ENGL 250 A: American Literature

Summer Term: 
A-term
Meeting Time: 
MTWT
Location: 
MGH
SLN: 
11387
Instructor:
Dr. Laurie George
E. Laurie George

Syllabus Description:

English 250: Intro to American Literature—Fighting Fake Stories with Real Ones

Summer A Term, 2017

Dr. Laurie George

                         
Course Description & Objectives

I grew up in a storytelling culture, a tribal culture, but also an American storytelling culture.

--Sherman Alexie

 

 

I wanted to write something in a voice that was unique to who I was. And I wanted something that was accessible to the person who works at Dunkin Donuts or who drives a bus, someone who comes home with their feet hurting like my father, someone who's busy and has too many children, like my mother.

--Sandra Cisneros

 

The course subtitle comes from a recent advertisement in The New Yorker magazine, and the above quotations by two great American writers. Together, they define a main objective of this course: to introduce you to the diversity and vitality of writers who are bent on telling stories about real people in real America and who expose and counter what they see as destructive, conventional myths of America. Some critics deride these writers’ fictions as mere fantasies, mere lies, despite many of these stories being based on actual, non-fictional historical events—i.e., the stories are not fake news. Why the controversy? We’ll be studying that.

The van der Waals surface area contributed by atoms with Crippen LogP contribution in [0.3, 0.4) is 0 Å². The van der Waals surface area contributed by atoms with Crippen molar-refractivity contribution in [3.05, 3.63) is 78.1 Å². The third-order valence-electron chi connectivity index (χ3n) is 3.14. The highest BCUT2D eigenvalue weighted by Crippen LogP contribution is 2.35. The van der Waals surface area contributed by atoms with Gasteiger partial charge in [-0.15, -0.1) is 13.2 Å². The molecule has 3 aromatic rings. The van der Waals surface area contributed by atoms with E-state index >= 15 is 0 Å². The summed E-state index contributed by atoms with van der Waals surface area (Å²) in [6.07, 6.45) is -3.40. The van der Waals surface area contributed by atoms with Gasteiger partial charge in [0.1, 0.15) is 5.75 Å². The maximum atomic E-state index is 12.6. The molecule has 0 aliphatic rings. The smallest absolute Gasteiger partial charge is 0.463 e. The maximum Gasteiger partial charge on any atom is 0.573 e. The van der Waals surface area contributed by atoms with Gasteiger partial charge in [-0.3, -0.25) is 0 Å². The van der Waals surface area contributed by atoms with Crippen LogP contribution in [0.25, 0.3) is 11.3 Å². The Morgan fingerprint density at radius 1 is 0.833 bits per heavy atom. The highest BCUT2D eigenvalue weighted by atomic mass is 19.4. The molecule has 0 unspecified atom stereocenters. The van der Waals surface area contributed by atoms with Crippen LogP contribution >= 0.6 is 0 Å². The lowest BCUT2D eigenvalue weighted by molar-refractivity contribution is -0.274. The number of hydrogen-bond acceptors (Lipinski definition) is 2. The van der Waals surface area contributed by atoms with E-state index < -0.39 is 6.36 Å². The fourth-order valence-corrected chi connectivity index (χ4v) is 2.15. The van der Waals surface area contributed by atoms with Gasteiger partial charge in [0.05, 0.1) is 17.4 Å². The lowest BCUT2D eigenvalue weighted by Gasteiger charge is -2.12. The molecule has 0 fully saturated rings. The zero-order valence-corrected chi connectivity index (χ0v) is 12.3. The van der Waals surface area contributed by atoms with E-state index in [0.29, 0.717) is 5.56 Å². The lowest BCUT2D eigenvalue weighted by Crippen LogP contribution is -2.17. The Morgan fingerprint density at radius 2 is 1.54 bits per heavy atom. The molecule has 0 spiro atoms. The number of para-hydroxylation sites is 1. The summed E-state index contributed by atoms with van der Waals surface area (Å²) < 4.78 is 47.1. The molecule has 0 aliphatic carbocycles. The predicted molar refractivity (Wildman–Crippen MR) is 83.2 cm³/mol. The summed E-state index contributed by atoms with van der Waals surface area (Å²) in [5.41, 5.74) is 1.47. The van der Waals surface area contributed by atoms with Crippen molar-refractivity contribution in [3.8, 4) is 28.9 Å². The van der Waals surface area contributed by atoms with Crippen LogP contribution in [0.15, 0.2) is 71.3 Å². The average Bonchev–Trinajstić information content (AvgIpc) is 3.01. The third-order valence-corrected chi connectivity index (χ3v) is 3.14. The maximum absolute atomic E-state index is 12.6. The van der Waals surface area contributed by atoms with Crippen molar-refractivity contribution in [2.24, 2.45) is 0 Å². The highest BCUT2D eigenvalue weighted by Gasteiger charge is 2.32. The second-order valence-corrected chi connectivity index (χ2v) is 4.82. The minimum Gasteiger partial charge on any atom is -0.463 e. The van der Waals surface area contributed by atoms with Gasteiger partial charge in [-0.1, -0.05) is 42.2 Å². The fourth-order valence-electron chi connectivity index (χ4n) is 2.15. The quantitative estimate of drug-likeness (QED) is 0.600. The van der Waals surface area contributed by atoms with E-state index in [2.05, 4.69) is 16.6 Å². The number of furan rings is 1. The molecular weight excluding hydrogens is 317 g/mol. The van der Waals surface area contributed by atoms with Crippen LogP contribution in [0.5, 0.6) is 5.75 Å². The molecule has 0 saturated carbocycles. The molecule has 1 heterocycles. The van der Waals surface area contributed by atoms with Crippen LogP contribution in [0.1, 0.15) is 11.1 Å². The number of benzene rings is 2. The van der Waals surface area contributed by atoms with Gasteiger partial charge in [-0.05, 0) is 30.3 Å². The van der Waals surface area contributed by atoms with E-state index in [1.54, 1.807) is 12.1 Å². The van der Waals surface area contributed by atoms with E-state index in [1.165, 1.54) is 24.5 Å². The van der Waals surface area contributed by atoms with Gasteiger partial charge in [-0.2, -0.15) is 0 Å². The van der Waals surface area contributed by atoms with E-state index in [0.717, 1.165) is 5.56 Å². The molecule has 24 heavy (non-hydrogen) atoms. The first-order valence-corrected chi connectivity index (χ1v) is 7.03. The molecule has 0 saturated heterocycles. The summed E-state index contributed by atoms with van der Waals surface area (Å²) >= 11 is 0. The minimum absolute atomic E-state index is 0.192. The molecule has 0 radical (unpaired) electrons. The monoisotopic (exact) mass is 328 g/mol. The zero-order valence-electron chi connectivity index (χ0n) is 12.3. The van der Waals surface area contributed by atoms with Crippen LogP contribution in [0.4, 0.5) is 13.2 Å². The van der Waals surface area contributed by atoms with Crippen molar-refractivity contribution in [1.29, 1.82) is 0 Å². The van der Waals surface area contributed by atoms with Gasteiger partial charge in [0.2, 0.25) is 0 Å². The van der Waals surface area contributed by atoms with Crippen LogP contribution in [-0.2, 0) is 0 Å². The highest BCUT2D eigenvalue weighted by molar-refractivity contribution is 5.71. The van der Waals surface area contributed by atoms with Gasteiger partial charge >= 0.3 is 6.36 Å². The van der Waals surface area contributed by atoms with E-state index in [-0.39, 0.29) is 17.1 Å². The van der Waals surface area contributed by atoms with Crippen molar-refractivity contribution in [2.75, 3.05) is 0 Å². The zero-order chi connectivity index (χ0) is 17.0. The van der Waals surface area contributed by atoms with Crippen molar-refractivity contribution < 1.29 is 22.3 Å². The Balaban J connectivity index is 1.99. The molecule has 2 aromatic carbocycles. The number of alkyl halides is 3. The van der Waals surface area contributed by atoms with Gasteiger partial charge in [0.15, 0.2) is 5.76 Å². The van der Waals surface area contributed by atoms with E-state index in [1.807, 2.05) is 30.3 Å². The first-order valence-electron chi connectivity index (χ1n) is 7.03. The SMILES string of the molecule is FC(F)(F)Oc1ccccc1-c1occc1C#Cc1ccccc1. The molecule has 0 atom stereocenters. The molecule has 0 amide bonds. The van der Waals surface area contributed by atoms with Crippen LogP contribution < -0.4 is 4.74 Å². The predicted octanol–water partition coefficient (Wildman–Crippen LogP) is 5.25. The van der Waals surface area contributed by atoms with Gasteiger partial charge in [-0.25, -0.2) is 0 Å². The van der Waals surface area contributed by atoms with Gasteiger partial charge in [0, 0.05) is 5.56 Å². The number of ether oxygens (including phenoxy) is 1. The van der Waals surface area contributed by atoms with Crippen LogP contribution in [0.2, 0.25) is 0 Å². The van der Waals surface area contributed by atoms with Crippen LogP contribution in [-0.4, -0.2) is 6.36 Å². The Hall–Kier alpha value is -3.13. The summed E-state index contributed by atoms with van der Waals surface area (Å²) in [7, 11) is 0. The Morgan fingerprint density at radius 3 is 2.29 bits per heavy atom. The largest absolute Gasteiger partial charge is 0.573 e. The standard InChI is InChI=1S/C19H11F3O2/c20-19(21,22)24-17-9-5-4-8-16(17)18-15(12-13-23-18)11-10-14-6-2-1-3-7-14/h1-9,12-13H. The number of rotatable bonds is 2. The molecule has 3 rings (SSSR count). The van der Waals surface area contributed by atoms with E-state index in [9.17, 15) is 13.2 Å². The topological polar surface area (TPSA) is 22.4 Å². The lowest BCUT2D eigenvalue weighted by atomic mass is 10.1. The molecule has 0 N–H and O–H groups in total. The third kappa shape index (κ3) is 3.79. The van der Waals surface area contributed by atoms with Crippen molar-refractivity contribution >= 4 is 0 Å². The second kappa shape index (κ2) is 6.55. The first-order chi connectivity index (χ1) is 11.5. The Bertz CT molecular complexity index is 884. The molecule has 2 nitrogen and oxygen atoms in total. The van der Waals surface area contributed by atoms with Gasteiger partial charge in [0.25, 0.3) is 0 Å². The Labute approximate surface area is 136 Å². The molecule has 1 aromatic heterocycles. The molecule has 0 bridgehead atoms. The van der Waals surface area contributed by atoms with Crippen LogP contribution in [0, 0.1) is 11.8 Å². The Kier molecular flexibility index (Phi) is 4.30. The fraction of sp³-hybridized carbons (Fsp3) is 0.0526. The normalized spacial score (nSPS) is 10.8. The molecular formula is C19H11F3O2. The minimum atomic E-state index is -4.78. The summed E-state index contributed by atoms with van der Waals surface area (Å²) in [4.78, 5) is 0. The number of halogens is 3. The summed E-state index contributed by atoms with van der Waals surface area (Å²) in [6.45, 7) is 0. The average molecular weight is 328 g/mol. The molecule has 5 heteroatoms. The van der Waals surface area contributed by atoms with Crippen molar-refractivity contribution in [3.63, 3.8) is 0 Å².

Course readings include fiction from modern and contemporary America, many of the stories first published in The New Yorker, with the quarter-end emphasis on contemporary American fiction and film adaptation of stories—texts include stories by Alexie and Cisneros, as well as James Baldwin, William Faulkner, Ray Bradbury, Joyce Carol Oates and Annie Proulx—we will take a special look at reading/viewing targeted audiences and responses of these fiction-to-film narratives, such as Jackson’s The Lottery, Oates Where Are You Going? Where Have You Been? and Proulx’s Brokeback Mountain.

Requirements include an interest in the subject and investigating it, active, consistent, vocal, and critically-informed discussion in class sessions, as well as a midterm and a final exam.
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Catalog Description: 
Introduces American culture through a careful reading of a variety of representative texts in their historical contexts.
GE Requirements: 
Visual, Literary, and Performing Arts (VLPA)
Credits: 
5.0
Status: 
Active
Last updated: 
January 10, 2018 - 10:20pm